PORT ARTHUR, Texas -- Fracking is fueling a manufacturing renaissance in some parts of the country. Companies want to use the gas to provide energy -- but one sector uses natural gas to make materials that go into virutally everything we own.
The chemical industry is spending billions to expand its business in the United States. And it’s all because of fracking.
The boom is taking shape at places like BASF’s massive “ethane cracker” in Port Arthur, Texas. Unit manager Andy Miller looks up at what looks like an enormous HVAC system. He points to a furnace, where oil and natural gas are heated to 2,000 degrees Fahrenheit and turns into ethylene, an ingredient in most plastics. From here, the ethylene will go elsewhere to be turned into a variety of consumer goods, like food packaging, antifreeze, even diapers.
“This is where we start to build the building blocks to make those products,” Miller says.
Until recently, this plant used only oil to make ethylene. But last year, BASF started using natural gas as well. Why? It’s cheap. Really cheap. Natural gas was once over $12 per thousand cubic feet, as recently as 2008. With the spread of fracking into gas-rich states like Texas and Pennsylvania, it’s now between $3 and $4.
Because of this, the U.S. is now one of the cheapest places on earth to make plastic. Chemical companies are expanding plants that make ethylene and fertilizer, or building new ones.
“It is a huge deal,” says Joe Chang, global editor of ICIS Chemical Business. “It’s a great amount of expansion, all based on the premise that you’re going to have these low-cost natural gas feedstocks for some time.”
Chang estimates the industry will expand in the U.S. by a whopping 38 percent in the next few years.
Most of the jobs from this boom will be created outside the chemical plants.
“There’s a whole lot motels in the area, the businesses stay packed, so the area around here’s been booming pretty good,” said Randall Delahoussaye, safety director for Port Arthur branch of DeBusk Services Group. The company does industrial cleaning and maintenance at chemical plants and refineries along the Gulf.
Cheap gas means more plastic. And more jobs in Port Arthur. But it may also mean more pollution.
Jason Warrior lives in an apartment complex close to some of Port Arthur’s refineries and chemical plants. He wonders if what’s coming out of the smokestacks are the cause of his six-year-old daughter’s asthma. Sometimes the flares burn brightly in the middle of the night.
“Probably like 2, 3 in the morning -- something like that? They start burning them off. You’ll see the whole apartments around here just light up,” Warrior says.
The industry says it’s getting cleaner all the time. EPA figures show the pollution at many of the plants in Port Arthur is declining. But the plants still produce close to 4 million pounds of toxic air emissions a year.
The chemical industry is looking to expand its footprint -- new plants are in the works for Pennsylvania and West Virginia.
It’s the biggest shopping day of the year and almost 100 million Americans are planning to hit stores to hunt for Black Friday bargains.
These days it’s not just retailers trying to lure customers with good deals. For shoppers who build up an appetite, a lot of restaurants now offer Black Friday deals, like LongHorn Steakhouse and Red Lobster. A growing number of hotels want a piece of the action, too.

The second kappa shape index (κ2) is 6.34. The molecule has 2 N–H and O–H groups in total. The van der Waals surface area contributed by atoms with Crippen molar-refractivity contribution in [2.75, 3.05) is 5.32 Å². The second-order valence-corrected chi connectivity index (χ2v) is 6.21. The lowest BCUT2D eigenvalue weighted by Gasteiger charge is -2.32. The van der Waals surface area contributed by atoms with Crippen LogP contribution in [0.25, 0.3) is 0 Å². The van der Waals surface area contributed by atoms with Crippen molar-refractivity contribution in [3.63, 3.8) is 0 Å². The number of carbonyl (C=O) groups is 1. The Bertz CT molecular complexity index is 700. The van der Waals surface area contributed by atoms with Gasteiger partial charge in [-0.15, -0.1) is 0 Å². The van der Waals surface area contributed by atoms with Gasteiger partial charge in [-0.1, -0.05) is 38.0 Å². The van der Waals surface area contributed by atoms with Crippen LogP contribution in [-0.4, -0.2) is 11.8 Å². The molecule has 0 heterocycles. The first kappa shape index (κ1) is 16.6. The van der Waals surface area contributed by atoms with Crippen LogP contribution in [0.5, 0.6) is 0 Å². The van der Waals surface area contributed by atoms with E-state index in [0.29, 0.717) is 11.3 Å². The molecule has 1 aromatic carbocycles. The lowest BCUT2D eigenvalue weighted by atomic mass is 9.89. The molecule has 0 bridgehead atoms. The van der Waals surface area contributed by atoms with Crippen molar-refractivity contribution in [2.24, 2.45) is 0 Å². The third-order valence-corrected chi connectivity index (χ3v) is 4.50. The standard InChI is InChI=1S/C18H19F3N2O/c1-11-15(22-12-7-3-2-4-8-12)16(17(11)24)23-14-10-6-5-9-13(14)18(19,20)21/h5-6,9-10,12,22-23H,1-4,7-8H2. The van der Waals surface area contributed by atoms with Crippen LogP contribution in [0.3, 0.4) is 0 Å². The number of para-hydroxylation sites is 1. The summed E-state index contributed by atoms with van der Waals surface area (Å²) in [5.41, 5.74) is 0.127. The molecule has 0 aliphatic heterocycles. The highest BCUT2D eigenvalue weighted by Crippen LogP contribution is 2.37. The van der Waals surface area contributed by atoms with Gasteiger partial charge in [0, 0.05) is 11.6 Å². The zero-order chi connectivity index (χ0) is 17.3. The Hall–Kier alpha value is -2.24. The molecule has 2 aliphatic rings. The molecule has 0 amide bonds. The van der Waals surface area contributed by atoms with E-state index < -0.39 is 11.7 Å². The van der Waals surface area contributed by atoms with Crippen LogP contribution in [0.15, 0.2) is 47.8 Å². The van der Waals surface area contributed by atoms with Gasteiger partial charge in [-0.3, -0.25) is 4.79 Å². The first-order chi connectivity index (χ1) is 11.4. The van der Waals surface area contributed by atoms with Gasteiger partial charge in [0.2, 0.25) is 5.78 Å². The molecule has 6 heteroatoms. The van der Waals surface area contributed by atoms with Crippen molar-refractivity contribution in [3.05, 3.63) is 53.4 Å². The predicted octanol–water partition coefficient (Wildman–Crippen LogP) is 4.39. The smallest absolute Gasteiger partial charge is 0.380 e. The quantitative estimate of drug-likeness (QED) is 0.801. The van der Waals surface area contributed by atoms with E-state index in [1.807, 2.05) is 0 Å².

"Black Friday is not just a shopping day, it’s really a deal day," says Chekitan Dev, professor of marketing and Branding at Cornell University's School of Hotel Administration. "One of the reasons why hotels and restaurants are jumping on the BF bandwagon is because they’re looking to divert that spending from things to experiences," Dev says.
Case in point: the Trump Hotel Collection is offering 30 percent off suites booked between Black Friday and Cyber Monday.
"More and more hospitality is actually coming into the forefront in terms of something you give as gift," says Eric Trump, executive vice president of acquisitions and development for the Trump Organization. "A lot of times people tired of the knitted sweater for lack of a better gift. They want that weekend in Las Vegas or Chicago or New York."
This year many retailers were open for business on Thanksgiving Day. Spending this year is expected to be up from last year's $810 million — but not sharply.
There's just been a groundbreaking for a $4 billion railway from the port of Mombasa in Kenya to the capital Nairobi. It's the first phase of a massive rail project that could directly affect the economies of five East and Central African countries. The BBC's Emmanuel Igunza reports on the story from Nairobi.
ADM is a grain company. It takes corn, soybeans, and wheat and turns them into food ingredients, animal feed, chemicals, and fuel. It had pushed hard for the GrainCorp deal. Earlier this week, it offered up an additional $200 million to build agriculture infrastructure in Australia, to sweeten the pot a little. No such luck.
The company was counting on GrainCorp to expand its global reach, something it’s been promising investors. “Our strategy is to do some investment for growth outside the U.S.,” said ADM CEO Patricia Woertz at a Morgan Stanley conference earlier this month.
The failure of the deal surprised Kevin Kerr, a market strategist at Kingsview and editor of CommodityConfidential.com. “It’s going to limit their ability to access Asia, which is what they were really going after. And, this would have been a really good conduit for that.” Asia is the market you dream about these days if you are a grain company. “China has a lot of mouths to feed, and agriculture is growing and growing,” he says.
ADM already owns about 20 percent of the GrainCorp and says it’ll look for other places to invest.
Kerr expects we’ll see more of this sort of deal-busting. As governments of resource rich countries -- try to protect what they have.